Social justice and clean energy groups call for state leaders to allow energy choice, saying hurricanes, rising electric rates, other harms show state system is broken Raleigh N.C. – A new, diverse coalition of 15 local, state and national groups…
We joined North Carolinians living near Duke Energy’s coal ash dumps in telling the state that capping the toxic pits instead of moving the material away from water sources is a non-starter.
In January, we joined NC WARN to call on our elected leaders to reject Duke Energy’s anticipated grid plan that would allow the monopoly utility to enact up to $13 billion in rate hikes.
All of Duke Energy’s North Carolina residential solar rebates, which reduce the cost of panel installation by up to 30 percent, were claimed in less than a day
The Dan River coal ash spill sparked a flurry of coal ash cleanup legislation, public hearings, community meetings and more across North Carolina. But where does coal ash stand in the state now?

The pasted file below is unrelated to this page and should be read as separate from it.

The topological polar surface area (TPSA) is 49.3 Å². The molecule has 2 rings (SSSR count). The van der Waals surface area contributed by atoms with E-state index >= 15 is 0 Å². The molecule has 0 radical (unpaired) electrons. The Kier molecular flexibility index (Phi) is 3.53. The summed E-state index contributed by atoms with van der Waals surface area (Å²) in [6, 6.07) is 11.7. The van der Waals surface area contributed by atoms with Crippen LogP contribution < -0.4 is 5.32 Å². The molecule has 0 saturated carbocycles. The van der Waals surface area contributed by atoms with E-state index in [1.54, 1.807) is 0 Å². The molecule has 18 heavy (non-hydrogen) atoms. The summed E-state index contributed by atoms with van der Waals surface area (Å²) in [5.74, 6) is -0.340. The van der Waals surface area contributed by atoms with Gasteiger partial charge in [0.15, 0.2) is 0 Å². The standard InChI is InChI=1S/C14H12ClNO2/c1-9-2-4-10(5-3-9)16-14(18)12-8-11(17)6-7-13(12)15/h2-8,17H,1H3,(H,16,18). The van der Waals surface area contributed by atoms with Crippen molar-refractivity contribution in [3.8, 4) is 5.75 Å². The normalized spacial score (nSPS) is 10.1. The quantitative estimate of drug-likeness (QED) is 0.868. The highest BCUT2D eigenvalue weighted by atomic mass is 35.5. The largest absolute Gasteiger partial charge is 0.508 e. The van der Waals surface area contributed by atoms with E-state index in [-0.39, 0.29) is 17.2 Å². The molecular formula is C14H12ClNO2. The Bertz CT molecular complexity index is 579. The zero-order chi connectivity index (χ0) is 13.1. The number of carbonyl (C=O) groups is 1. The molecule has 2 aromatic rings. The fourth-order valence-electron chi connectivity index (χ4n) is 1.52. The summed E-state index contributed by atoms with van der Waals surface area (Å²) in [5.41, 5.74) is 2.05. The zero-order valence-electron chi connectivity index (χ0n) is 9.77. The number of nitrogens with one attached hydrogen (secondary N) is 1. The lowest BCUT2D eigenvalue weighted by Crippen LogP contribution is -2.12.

A joint press release from NC Warn and Appalachian Voices Duke Energy executives are seeking support from North Carolina legislators and others for a highly controversial and twice-failed plan to lock in up to $13 billion in customer rate increases…
Duke Energy may now be able to cap six toxic coal ash dumps in North Carolina in place instead of transporting the material to lined landfills after state regulators classified the dumps as “low risk.”
Public interest groups are building political will to counter electric utilities’ influence in state governments.
Much of America’s energy system still runs like it did in the early 20th century, but times are changing.
September’s Hurricane Florence breached two of Duke Energy’s coal ash and wastewater impoundments.